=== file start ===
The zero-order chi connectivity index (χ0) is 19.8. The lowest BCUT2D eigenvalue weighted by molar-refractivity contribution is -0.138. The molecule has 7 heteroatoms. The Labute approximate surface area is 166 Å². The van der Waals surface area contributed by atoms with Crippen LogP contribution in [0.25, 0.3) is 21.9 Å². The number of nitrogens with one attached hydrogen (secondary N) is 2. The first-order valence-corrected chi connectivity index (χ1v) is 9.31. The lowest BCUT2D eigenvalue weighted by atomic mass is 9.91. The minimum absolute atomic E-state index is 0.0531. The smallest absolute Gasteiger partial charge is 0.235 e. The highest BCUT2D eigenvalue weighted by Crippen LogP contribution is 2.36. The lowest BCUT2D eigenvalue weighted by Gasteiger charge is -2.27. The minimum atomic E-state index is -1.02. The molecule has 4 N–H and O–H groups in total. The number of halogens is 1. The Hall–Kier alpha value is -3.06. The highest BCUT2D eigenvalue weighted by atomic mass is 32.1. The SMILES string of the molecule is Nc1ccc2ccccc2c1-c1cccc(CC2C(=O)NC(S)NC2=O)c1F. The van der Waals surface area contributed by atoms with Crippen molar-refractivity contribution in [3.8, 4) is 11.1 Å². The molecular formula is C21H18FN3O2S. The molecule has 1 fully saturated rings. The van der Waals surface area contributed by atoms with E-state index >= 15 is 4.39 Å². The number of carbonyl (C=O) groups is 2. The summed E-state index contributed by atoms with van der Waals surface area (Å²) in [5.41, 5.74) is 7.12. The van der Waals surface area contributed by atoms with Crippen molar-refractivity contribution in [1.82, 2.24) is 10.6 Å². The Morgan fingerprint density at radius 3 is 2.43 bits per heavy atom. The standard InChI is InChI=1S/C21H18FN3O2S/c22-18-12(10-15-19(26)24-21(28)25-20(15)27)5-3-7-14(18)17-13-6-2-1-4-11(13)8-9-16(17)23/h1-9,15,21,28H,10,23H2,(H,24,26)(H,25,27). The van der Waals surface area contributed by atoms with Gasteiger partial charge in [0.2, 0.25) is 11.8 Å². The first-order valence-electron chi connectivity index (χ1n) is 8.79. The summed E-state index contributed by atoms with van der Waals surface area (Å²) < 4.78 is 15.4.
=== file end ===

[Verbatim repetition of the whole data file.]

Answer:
The zero-order chi connectivity index (χ0) is 19.8. The lowest BCUT2D eigenvalue weighted by molar-refractivity contribution is -0.138. The molecule has 7 heteroatoms. The Labute approximate surface area is 166 Å². The van der Waals surface area contributed by atoms with Crippen LogP contribution in [0.25, 0.3) is 21.9 Å². The number of nitrogens with one attached hydrogen (secondary N) is 2. The first-order valence-corrected chi connectivity index (χ1v) is 9.31. The lowest BCUT2D eigenvalue weighted by atomic mass is 9.91. The minimum absolute atomic E-state index is 0.0531. The smallest absolute Gasteiger partial charge is 0.235 e. The highest BCUT2D eigenvalue weighted by Crippen LogP contribution is 2.36. The lowest BCUT2D eigenvalue weighted by Gasteiger charge is -2.27. The minimum atomic E-state index is -1.02. The molecule has 4 N–H and O–H groups in total. The number of halogens is 1. The Hall–Kier alpha value is -3.06. The highest BCUT2D eigenvalue weighted by atomic mass is 32.1. The SMILES string of the molecule is Nc1ccc2ccccc2c1-c1cccc(CC2C(=O)NC(S)NC2=O)c1F. The van der Waals surface area contributed by atoms with Crippen molar-refractivity contribution in [3.8, 4) is 11.1 Å². The molecular formula is C21H18FN3O2S. The molecule has 1 fully saturated rings. The van der Waals surface area contributed by atoms with E-state index >= 15 is 4.39 Å². The number of carbonyl (C=O) groups is 2. The summed E-state index contributed by atoms with van der Waals surface area (Å²) in [5.41, 5.74) is 7.12. The van der Waals surface area contributed by atoms with Crippen molar-refractivity contribution in [1.82, 2.24) is 10.6 Å². The Morgan fingerprint density at radius 3 is 2.43 bits per heavy atom. The standard InChI is InChI=1S/C21H18FN3O2S/c22-18-12(10-15-19(26)24-21(28)25-20(15)27)5-3-7-14(18)17-13-6-2-1-4-11(13)8-9-16(17)23/h1-9,15,21,28H,10,23H2,(H,24,26)(H,25,27). The van der Waals surface area contributed by atoms with Gasteiger partial charge in [0.2, 0.25) is 11.8 Å². The first-order valence-electron chi connectivity index (χ1n) is 8.79. The summed E-state index contributed by atoms with van der Waals surface area (Å²) < 4.78 is 15.4.